First raised on April 1, 1959, and after obtaining complete independence, the flag of Mauritania is a telling highlight of the importance of its location in Africa, the widely followed Islamic religion, and the French name of its country – Republique Islamique de Mauritanie. Just like other countries in Africa, the colors of the flag of Mauritania have the hints of Pan-African colors which represent the status of the country as an African nation. The Mauritanian flag has emerald green as the dominant color, with a five-pointed star and crescent, all in yellow colors, situated at its center. There are no available official records indicating the exact specification and proportion of the star and the crescent. But the measurement of the flag is 2:3.
Known popularly throughout the world, the star and crescent are long-standing symbols of the Islamic faith. Islam is also the major faith in Mauritania. Going further into the details of the Mauritanian flag, the emerald green represents Islam and the hopeful future of Mauritania. The yellow color denotes the great Saharan desert. There is also an accepted belief that the designs of the Mauritanian flag was personally made by the former Mauritanian President Mukthar Ould Dada.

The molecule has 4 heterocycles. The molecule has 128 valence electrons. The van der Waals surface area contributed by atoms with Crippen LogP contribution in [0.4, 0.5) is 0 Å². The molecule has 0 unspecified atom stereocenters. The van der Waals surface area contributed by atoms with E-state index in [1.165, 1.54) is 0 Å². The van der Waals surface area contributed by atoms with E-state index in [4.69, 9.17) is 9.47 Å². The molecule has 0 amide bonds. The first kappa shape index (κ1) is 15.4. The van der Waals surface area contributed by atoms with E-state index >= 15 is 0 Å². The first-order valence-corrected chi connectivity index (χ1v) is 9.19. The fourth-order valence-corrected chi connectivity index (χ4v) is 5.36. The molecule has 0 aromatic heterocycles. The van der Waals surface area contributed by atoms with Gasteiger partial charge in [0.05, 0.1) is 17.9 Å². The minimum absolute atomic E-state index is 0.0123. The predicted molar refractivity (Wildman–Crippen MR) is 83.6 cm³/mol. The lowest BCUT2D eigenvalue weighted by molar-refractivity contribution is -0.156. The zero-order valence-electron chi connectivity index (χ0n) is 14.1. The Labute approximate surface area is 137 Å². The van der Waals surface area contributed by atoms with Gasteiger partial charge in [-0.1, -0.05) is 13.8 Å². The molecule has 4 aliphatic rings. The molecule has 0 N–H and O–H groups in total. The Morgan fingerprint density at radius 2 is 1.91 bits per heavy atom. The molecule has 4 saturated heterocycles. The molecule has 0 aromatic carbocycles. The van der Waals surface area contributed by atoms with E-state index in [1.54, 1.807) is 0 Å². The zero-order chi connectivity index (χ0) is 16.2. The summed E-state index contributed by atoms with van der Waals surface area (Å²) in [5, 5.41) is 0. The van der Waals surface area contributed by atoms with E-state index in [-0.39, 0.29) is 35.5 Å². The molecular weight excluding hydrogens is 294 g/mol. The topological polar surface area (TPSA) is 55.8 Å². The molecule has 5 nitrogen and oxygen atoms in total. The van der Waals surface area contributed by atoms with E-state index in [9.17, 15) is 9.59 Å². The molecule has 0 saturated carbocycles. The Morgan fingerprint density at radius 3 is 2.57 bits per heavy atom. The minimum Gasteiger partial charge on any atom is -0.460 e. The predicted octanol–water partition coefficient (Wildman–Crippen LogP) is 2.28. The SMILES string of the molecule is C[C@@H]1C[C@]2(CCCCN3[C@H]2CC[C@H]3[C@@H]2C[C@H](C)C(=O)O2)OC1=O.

The star and crescent is the distinctive feature of the Mauritanian flag. According to the Islamic faith, the five-pointed star and crescent symbolize awareness, sincerity and triumph. It also means spirituality and independence. Legend has it that in 339 BC, a radiant and shining moon was the primary reason why Philip of Macedon failed to conquer Byzantium. To immortalize their gratefulness, the people adopted the crescent. Today, the star and crescent is widely associated with Islamic faith and is mostly adopted by Muslim countries in their respective flags. While the Jews have the Star of David, the Christians the symbol of the cross, the Muslims also have the crescent and the star.